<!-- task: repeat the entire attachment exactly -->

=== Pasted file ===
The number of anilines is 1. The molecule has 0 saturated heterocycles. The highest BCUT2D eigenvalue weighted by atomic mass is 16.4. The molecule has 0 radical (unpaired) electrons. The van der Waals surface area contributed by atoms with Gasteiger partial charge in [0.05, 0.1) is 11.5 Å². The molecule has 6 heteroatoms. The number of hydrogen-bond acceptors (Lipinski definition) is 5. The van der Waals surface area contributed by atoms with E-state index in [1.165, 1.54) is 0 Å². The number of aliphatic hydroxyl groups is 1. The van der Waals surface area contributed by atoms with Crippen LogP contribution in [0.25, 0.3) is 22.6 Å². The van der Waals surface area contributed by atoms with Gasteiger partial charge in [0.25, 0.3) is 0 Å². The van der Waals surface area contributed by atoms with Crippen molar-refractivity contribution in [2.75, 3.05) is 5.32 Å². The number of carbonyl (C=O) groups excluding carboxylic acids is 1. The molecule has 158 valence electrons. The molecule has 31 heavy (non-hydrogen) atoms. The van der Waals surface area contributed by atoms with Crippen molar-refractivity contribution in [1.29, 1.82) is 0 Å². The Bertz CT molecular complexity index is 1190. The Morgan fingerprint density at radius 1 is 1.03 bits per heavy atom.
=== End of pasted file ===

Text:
The number of anilines is 1. The molecule has 0 saturated heterocycles. The highest BCUT2D eigenvalue weighted by atomic mass is 16.4. The molecule has 0 radical (unpaired) electrons. The van der Waals surface area contributed by atoms with Gasteiger partial charge in [0.05, 0.1) is 11.5 Å². The molecule has 6 heteroatoms. The number of hydrogen-bond acceptors (Lipinski definition) is 5. The van der Waals surface area contributed by atoms with E-state index in [1.165, 1.54) is 0 Å². The number of aliphatic hydroxyl groups is 1. The van der Waals surface area contributed by atoms with Crippen LogP contribution in [0.25, 0.3) is 22.6 Å². The van der Waals surface area contributed by atoms with Gasteiger partial charge in [0.25, 0.3) is 0 Å². The van der Waals surface area contributed by atoms with Crippen molar-refractivity contribution in [2.75, 3.05) is 5.32 Å². The number of carbonyl (C=O) groups excluding carboxylic acids is 1. The molecule has 158 valence electrons. The molecule has 31 heavy (non-hydrogen) atoms. The van der Waals surface area contributed by atoms with Crippen molar-refractivity contribution in [1.29, 1.82) is 0 Å². The Bertz CT molecular complexity index is 1190. The Morgan fingerprint density at radius 1 is 1.03 bits per heavy atom.